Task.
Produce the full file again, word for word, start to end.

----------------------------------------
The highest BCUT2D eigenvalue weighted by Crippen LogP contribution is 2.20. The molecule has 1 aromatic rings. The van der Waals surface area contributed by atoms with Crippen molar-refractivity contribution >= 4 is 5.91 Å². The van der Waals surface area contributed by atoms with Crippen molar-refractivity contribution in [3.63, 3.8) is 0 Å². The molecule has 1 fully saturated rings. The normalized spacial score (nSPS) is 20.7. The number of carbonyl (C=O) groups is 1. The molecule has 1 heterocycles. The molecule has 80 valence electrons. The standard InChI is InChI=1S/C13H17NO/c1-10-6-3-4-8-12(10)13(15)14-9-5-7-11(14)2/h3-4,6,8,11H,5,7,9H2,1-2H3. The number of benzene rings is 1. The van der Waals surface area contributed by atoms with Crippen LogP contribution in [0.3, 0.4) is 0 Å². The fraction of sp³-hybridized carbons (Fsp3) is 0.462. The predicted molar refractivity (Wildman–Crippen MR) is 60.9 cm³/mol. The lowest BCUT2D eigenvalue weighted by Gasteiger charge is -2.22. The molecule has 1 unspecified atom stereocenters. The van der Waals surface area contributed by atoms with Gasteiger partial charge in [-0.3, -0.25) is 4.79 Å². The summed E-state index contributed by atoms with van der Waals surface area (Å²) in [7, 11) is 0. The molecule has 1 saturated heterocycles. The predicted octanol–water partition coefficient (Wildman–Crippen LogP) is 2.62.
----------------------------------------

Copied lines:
The highest BCUT2D eigenvalue weighted by Crippen LogP contribution is 2.20. The molecule has 1 aromatic rings. The van der Waals surface area contributed by atoms with Crippen molar-refractivity contribution >= 4 is 5.91 Å². The van der Waals surface area contributed by atoms with Crippen molar-refractivity contribution in [3.63, 3.8) is 0 Å². The molecule has 1 fully saturated rings. The normalized spacial score (nSPS) is 20.7. The number of carbonyl (C=O) groups is 1. The molecule has 1 heterocycles. The molecule has 80 valence electrons. The standard InChI is InChI=1S/C13H17NO/c1-10-6-3-4-8-12(10)13(15)14-9-5-7-11(14)2/h3-4,6,8,11H,5,7,9H2,1-2H3. The number of benzene rings is 1. The van der Waals surface area contributed by atoms with Crippen LogP contribution in [0.3, 0.4) is 0 Å². The fraction of sp³-hybridized carbons (Fsp3) is 0.462. The predicted molar refractivity (Wildman–Crippen MR) is 60.9 cm³/mol. The lowest BCUT2D eigenvalue weighted by Gasteiger charge is -2.22. The molecule has 1 unspecified atom stereocenters. The van der Waals surface area contributed by atoms with Gasteiger partial charge in [-0.3, -0.25) is 4.79 Å². The summed E-state index contributed by atoms with van der Waals surface area (Å²) in [7, 11) is 0. The molecule has 1 saturated heterocycles. The predicted octanol–water partition coefficient (Wildman–Crippen LogP) is 2.62.